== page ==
Born in Lausanne, Switzerland on November 10, 1859, he moved permanently to Paris at age 23 and became a French citizen. Steinlen studied art at Lausanne and later became active as a textile designer in Mulhause. In 1882 he arrived in Paris where he worked as an illustrator for the journals Mirliton, Assiette au Beurre, Chat Noir, and Gil Blas, for which he produced over four hundred lithographs. In the early 1890s, Steinlen’s paintings of rural landscapes, flowers, and nudes were being shown at the Salon des Indépendants.
Besides illustrating advertisements for a variety of products, Steinlen was famous for his posters of cabaret and music hall performers. His later work for the journals, like that of Toulouse Lautrec, became increasingly satirical and critical of society. His permanent home, Montmartre and its environs was a favorite subject throughout Steinlen’s life and he often painted genre scenes of the working class, capturing day-to-day life in Paris with a simple, endearing style. He was very fond of animals, especially cats, and often included them in his posters. He never ceased to draw them in all their activities and moods. Cats figure prominently in some of his most famous works, such as his great poster Pure sterilized milk from the Vingeanne.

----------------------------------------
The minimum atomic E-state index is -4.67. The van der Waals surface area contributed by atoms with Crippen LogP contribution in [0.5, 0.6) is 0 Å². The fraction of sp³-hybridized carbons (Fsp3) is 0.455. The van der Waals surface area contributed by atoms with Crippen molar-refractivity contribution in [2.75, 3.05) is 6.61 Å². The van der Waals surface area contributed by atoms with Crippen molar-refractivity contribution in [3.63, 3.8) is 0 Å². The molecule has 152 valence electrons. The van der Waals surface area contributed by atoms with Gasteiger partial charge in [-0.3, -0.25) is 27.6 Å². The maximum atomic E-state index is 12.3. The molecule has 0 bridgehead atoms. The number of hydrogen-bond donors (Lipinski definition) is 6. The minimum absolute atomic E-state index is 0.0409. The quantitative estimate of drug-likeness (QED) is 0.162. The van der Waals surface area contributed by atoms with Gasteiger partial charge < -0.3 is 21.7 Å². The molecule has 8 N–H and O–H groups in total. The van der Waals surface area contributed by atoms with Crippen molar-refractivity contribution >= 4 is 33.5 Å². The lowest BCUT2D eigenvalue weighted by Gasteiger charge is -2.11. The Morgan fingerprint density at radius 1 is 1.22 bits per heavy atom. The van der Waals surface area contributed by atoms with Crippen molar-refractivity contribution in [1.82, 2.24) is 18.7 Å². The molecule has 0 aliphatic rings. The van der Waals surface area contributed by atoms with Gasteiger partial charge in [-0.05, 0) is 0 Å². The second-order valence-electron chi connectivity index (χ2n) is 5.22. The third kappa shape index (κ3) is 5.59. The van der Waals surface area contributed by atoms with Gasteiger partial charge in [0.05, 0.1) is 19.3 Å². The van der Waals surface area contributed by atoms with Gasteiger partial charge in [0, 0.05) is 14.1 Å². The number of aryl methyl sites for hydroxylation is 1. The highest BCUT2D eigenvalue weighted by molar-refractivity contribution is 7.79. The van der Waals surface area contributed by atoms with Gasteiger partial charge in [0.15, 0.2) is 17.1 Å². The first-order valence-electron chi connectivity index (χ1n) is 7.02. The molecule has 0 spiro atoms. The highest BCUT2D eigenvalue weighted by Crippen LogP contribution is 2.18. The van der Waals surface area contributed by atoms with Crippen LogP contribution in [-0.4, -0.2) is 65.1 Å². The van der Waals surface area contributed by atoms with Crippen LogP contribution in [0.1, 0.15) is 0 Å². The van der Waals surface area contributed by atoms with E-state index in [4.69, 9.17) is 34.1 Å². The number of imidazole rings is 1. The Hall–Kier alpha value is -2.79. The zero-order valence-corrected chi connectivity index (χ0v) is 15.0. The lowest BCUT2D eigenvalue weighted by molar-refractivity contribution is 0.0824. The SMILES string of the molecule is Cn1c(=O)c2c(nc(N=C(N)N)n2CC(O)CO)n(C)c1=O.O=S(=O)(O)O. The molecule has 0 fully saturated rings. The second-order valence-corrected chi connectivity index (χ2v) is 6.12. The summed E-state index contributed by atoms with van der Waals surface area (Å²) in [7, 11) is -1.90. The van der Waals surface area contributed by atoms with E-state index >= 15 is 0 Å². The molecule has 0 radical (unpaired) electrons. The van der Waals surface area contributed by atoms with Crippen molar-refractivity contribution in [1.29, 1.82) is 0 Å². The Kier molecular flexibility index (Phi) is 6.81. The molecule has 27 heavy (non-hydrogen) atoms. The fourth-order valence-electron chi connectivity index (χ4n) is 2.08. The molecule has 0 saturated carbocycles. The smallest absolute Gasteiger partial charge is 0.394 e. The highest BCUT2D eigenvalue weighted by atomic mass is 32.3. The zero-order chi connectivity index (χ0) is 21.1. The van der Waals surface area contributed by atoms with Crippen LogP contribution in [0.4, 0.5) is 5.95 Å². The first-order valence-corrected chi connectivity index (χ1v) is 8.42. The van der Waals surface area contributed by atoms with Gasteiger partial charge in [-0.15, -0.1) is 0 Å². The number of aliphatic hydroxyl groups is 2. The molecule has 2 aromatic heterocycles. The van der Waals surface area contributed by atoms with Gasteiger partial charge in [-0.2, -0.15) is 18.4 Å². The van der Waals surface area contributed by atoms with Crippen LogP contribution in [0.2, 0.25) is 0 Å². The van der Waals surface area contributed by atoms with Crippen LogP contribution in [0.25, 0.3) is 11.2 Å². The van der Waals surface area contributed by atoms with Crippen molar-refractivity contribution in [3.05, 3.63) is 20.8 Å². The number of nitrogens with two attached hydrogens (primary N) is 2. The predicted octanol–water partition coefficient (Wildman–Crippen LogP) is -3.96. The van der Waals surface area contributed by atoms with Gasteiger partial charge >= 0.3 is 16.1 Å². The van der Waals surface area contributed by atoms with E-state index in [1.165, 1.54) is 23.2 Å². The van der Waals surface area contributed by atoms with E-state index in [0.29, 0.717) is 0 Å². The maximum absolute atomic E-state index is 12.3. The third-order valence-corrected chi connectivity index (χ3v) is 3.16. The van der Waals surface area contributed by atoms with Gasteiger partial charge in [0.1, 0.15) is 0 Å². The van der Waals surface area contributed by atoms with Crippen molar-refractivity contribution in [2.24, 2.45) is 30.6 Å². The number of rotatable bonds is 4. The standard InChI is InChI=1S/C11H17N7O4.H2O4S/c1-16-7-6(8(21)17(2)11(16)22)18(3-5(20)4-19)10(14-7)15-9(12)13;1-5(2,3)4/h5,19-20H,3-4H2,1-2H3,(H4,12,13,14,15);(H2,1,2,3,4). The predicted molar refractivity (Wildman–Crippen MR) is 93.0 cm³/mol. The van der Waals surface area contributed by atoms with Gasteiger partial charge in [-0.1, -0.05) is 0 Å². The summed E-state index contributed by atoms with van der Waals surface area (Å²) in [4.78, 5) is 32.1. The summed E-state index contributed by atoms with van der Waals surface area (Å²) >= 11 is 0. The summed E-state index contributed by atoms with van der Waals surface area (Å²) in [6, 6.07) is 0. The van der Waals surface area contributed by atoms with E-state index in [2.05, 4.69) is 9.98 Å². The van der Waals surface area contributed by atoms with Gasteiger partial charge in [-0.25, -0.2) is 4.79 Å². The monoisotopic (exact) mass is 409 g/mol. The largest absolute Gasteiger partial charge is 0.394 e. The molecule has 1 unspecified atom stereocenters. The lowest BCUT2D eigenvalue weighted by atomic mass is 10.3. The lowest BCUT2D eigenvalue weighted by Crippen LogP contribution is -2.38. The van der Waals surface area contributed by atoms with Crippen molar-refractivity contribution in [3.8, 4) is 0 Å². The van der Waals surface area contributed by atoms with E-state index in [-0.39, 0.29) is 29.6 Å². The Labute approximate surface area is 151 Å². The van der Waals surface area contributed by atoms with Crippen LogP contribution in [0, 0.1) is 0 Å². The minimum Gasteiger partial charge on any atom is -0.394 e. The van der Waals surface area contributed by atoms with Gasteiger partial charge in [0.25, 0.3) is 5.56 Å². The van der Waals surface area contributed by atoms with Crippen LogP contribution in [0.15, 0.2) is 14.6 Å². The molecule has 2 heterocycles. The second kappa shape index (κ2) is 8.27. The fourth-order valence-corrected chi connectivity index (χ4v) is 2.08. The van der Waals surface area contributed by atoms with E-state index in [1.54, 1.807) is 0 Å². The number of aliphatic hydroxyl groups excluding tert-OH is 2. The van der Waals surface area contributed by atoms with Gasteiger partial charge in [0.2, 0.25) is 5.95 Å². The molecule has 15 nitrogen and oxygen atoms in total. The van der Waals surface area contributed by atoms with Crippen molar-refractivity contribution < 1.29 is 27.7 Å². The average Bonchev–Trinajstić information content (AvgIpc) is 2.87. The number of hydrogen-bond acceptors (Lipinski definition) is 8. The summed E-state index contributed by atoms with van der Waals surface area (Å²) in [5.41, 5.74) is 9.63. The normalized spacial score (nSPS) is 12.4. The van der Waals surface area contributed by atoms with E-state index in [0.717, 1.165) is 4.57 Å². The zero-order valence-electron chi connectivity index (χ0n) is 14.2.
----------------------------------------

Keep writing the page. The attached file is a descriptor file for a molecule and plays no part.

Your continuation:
Steinlen’s works can be found at many important museums around the world including at the Hermitage Museum in St. Petersburg, Russia and the National Gallery of Art in Washington, D.C., United States.
Théophile Steinlen died in 1923 in Paris and was laid to rest in the Cimetière Saint-Vincent in Montmartre.